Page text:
Washington, DC – IRI holds Burma’s military rulers responsible for the personal safety of Daw Aung San Suu Kyi and demands that they disclose her whereabouts and condition immediately.  IRI calls on the Burmese government to release Aung San Suu Kyi and all NLD party members being held in what the junta calls “protective custody.”

Over the weekend Burma’s military junta detained National League for Democracy (NLD) leader Aung San Suu Kyi and 19 members of the NLD after their motorcade was attacked by a hostile, junta-supported group.  While the military government has claimed casualties of four dead and 50 injured, more credible reports indicate that dozens may have died in the violence.  After the attack, the junta padlocked the doors of NLD offices around the country, cut phone lines and placed members of NLD leadership under house arrest.  In an effort to pre-emptively quash a student uprising, the junta also closed Burma’s universities over the weekend, just as a new semester was about to begin.

IRI wholly condemns Burma’s ruling military junta for this weekend’s cowardly and pre-meditated attack on Aung San Suu Kyi and Burma’s pro-democracy movement.  This crackdown is a desperate attempt by the junta to discredit Aung San Suu Kyi – the winner of the 1991 Nobel Peace Prize – and thwart once and for all any hope for democracy in Burma.

We urge the military to re-open NLD offices and Burmese universities and expect that the international Red Cross, diplomats and the international press be permitted to meet with the detained NLD members and report on their condition without further delay.  We urge United Nations Special Envoy Razali Ismail to strongly chastise the ruling junta when he conducts his scheduled trip to Burma this week and insist upon meeting privately with Aung San Suu Kyi. Lastly, IRI urges the United States government, the United Nations and the international community to increase pressure on the military regime to restore democracy to Burma.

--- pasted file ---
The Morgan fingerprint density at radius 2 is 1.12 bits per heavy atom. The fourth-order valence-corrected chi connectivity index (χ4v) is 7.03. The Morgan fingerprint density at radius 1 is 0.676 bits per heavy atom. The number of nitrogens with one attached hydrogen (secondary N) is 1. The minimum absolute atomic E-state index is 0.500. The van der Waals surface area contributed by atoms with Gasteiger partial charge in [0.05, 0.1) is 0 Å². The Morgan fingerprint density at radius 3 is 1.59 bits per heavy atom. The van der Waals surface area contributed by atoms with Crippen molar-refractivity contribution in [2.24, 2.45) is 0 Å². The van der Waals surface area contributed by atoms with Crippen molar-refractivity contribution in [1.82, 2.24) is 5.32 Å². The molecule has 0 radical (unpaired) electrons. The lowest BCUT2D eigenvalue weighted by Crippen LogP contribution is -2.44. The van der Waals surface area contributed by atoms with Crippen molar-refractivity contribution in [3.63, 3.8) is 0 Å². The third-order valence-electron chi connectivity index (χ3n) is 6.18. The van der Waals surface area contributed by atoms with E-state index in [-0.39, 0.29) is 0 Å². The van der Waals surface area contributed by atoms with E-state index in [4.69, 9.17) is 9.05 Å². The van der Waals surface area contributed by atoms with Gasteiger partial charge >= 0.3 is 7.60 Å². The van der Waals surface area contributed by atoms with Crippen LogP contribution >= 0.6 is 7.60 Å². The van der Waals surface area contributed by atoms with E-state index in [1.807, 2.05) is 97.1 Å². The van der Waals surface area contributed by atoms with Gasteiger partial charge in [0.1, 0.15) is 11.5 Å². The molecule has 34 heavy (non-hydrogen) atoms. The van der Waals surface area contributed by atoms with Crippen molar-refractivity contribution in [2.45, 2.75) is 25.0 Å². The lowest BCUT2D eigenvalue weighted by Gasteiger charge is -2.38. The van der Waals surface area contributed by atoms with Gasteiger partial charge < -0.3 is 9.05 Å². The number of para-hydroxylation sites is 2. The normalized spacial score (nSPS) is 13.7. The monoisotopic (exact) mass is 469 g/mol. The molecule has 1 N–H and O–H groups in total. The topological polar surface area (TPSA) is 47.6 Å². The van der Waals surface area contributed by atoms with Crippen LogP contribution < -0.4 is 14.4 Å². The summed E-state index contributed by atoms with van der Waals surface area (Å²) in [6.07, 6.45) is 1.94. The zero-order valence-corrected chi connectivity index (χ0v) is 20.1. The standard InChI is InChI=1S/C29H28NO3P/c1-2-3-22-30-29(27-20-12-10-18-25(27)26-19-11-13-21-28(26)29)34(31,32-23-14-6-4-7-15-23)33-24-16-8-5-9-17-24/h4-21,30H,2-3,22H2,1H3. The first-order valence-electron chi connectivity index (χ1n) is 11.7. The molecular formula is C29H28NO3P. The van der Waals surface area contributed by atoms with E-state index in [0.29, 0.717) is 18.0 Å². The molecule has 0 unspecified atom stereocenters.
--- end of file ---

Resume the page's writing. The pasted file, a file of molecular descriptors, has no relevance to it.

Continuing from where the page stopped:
The attack represents the military government’s fear of Aung San Suu Kyi’s immense popularity throughout the country.  Despite constant harassment by “agents of the regime,” thousands of Burmese have come out to greet her during recent trips to re-open NLD offices around the country.  Aung San Suu Kyi’s NLD party won more than 82 percent of the seats in parliament in the country’s 1990 general election, but the military junta has yet to recognize their legitimate mandate to rule.

Aung San Suu Kyi has been placed under house arrest several times over the past 13 years and was released from her last house detention in May 2002.  Her release and subsequent permission to travel on behalf of the NLD was a part of United Nations-brokered confidence building talks between Aung San Suu Kyi and the junta.  Talks between the sides have all but ceased in the past year.  United Nations envoy Razali Ismail is scheduled to visit Burma this week to try and jumpstart the stalled dialogue.  This past weekend’s events clearly illustrate the junta’s disregard for genuine dialogue and national reconciliation.  The only way the junta can restore what little credibility they have left is to put the welfare of the Burmese people before their own self-preservation, engage in a political dialogue with Aung San Suu Kyi and set the country on a course for democracy.

IRI has been working with Burma’s pro-democracy movement since 1992.

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